So, there we were stuck in Cadgwith car park with a car that stubbornly refused to start.
While I struggled up the long uphill drag through the beautiful bluebell wood, Bill groped and fiddled beneath the driver's seat and after a tense five minutes had the engine running. We drove smartly back to our base in Mullion, where he precede to take out the driver's seat so he could see what was under it. He found that if he fiddled with the wires, connection would be made, and the engine would start. (I don't know if I explained that the immobiliser function is to cut off the fuel to the engine if the car is stolen - so it cannot be driven away.)
Neither of us was keen to go sight-seeing in the car next day, so we ambled down to the cove, which was blustery and grey, where rain drove us into the cafe for coffee and a toasted teacake. We dodged rain all the way back to Mullion. Considering our options as we walked, we decided to head for home a day early, so we ate our final dinner in the Old Inn where I forgot once again to check and see if they sold scrumpy, and wandered back to base for an early night.
Bill started the car next morning by the unusual method of groping under the driver's seat and drove us all the way to Bristol. He filled the tank with petrol, groping under the driver's seat once again to get away from the petrol pumps, which earned him some very strange looks and didn't switch the engine off when we got to Parkway Station where he was due to meet a friend that evening. I ran into the loo, then got in the car and set off driving north knowing I couldn't stop until I rolled onto our drive.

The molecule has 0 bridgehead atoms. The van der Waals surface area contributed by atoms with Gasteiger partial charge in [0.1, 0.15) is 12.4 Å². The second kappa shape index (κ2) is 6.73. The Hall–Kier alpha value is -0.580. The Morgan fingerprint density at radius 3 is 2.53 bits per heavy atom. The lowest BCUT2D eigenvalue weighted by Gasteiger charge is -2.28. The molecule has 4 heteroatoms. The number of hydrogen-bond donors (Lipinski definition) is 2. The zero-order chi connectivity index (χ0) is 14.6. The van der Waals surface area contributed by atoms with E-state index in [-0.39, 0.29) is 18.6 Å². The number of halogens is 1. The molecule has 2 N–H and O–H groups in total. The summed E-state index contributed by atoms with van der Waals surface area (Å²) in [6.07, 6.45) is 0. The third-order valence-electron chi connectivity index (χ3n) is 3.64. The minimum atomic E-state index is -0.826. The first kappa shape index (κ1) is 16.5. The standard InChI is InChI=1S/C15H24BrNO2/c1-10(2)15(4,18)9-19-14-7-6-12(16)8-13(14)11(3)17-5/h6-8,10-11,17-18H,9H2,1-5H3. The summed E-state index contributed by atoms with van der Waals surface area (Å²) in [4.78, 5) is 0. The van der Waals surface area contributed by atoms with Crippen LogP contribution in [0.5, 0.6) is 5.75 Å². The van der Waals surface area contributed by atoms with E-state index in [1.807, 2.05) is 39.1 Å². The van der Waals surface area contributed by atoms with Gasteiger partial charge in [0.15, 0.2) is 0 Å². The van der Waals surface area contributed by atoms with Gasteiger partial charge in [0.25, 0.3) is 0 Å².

Fortunately the sat nav got me out of Bristol and onto the M5 without a hitch and I cruised north at a steady 68 miles an hour to conserve petrol. I didn't dare stop for more and I had about 300 miles to go. It was dodgy, but I made it and rang Bill before he met David and set off for France. We were both so relieved I can't begin to tell how delighted we sounded! You'd think we'd won a vast amount of money or something.
It wasn't quite the holiday I'd envisaged. We never got to Penzance, or St Ives or any of the other places I'd had on my itinary. We did have a Cornish Cream Scone with jam and clotted cream, and we did stop at the Eden Project on the way down, which was lucky. We had planned to go back on whichever day it rained (and it was sure to rain sometime in the week!) as a couple of hours wasn't long enough to take it all in.
The Project is a series of Biome conservatories containing plants from the rainforests and the warm temperate regions of the world, all set in a disused china clay pit outside St Austell. We managed a swift wander in the rain forest, and retreated from the steam heat with misted glasses. I took the pictures of spring flowers you see here as we walked down into the bowl, but we missed the temperate and Mediteranean gardens. I'll post some more pics tomorrow, including the WEEE man.